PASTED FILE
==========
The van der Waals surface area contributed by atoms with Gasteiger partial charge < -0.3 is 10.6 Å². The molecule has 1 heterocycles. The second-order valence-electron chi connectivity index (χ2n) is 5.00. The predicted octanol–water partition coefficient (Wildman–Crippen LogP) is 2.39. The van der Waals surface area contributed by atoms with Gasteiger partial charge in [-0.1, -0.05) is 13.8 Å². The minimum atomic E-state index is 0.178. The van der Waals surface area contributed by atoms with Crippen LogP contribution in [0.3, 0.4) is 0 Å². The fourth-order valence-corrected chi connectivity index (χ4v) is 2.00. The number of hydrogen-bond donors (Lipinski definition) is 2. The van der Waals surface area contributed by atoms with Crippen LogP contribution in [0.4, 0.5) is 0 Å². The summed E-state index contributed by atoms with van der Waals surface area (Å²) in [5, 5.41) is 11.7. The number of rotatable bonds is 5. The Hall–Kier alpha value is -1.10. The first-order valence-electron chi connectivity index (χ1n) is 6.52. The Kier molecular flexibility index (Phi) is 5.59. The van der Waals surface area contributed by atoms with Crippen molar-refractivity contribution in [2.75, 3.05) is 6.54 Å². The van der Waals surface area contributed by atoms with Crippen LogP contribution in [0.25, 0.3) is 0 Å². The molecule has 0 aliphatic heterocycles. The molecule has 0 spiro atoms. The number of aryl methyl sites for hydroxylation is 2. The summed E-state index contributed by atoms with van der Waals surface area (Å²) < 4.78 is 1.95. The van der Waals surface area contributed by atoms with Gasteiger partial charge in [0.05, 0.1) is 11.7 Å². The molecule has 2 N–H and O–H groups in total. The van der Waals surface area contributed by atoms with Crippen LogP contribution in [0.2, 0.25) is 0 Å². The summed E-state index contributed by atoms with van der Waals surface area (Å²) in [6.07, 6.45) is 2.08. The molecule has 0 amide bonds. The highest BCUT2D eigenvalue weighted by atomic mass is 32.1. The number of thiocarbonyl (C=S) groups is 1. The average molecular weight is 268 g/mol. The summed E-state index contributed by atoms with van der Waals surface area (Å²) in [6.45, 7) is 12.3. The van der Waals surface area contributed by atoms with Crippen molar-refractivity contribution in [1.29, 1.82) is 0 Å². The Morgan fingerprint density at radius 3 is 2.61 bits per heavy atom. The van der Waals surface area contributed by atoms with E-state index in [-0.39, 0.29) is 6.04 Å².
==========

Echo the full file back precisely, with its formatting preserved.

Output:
The van der Waals surface area contributed by atoms with Gasteiger partial charge < -0.3 is 10.6 Å². The molecule has 1 heterocycles. The second-order valence-electron chi connectivity index (χ2n) is 5.00. The predicted octanol–water partition coefficient (Wildman–Crippen LogP) is 2.39. The van der Waals surface area contributed by atoms with Gasteiger partial charge in [-0.1, -0.05) is 13.8 Å². The minimum atomic E-state index is 0.178. The van der Waals surface area contributed by atoms with Crippen LogP contribution in [0.3, 0.4) is 0 Å². The fourth-order valence-corrected chi connectivity index (χ4v) is 2.00. The number of hydrogen-bond donors (Lipinski definition) is 2. The van der Waals surface area contributed by atoms with Crippen LogP contribution in [0.4, 0.5) is 0 Å². The summed E-state index contributed by atoms with van der Waals surface area (Å²) in [5, 5.41) is 11.7. The number of rotatable bonds is 5. The Hall–Kier alpha value is -1.10. The first-order valence-electron chi connectivity index (χ1n) is 6.52. The Kier molecular flexibility index (Phi) is 5.59. The van der Waals surface area contributed by atoms with Crippen molar-refractivity contribution in [2.75, 3.05) is 6.54 Å². The van der Waals surface area contributed by atoms with Crippen LogP contribution in [0.25, 0.3) is 0 Å². The molecule has 0 aliphatic heterocycles. The molecule has 0 spiro atoms. The number of aryl methyl sites for hydroxylation is 2. The summed E-state index contributed by atoms with van der Waals surface area (Å²) < 4.78 is 1.95. The van der Waals surface area contributed by atoms with Gasteiger partial charge in [0.05, 0.1) is 11.7 Å². The molecule has 2 N–H and O–H groups in total. The van der Waals surface area contributed by atoms with Crippen LogP contribution in [0.2, 0.25) is 0 Å². The summed E-state index contributed by atoms with van der Waals surface area (Å²) in [6.07, 6.45) is 2.08. The molecule has 0 amide bonds. The highest BCUT2D eigenvalue weighted by atomic mass is 32.1. The number of thiocarbonyl (C=S) groups is 1. The average molecular weight is 268 g/mol. The summed E-state index contributed by atoms with van der Waals surface area (Å²) in [6.45, 7) is 12.3. The van der Waals surface area contributed by atoms with Crippen molar-refractivity contribution in [1.29, 1.82) is 0 Å². The Morgan fingerprint density at radius 3 is 2.61 bits per heavy atom. The van der Waals surface area contributed by atoms with E-state index in [-0.39, 0.29) is 6.04 Å².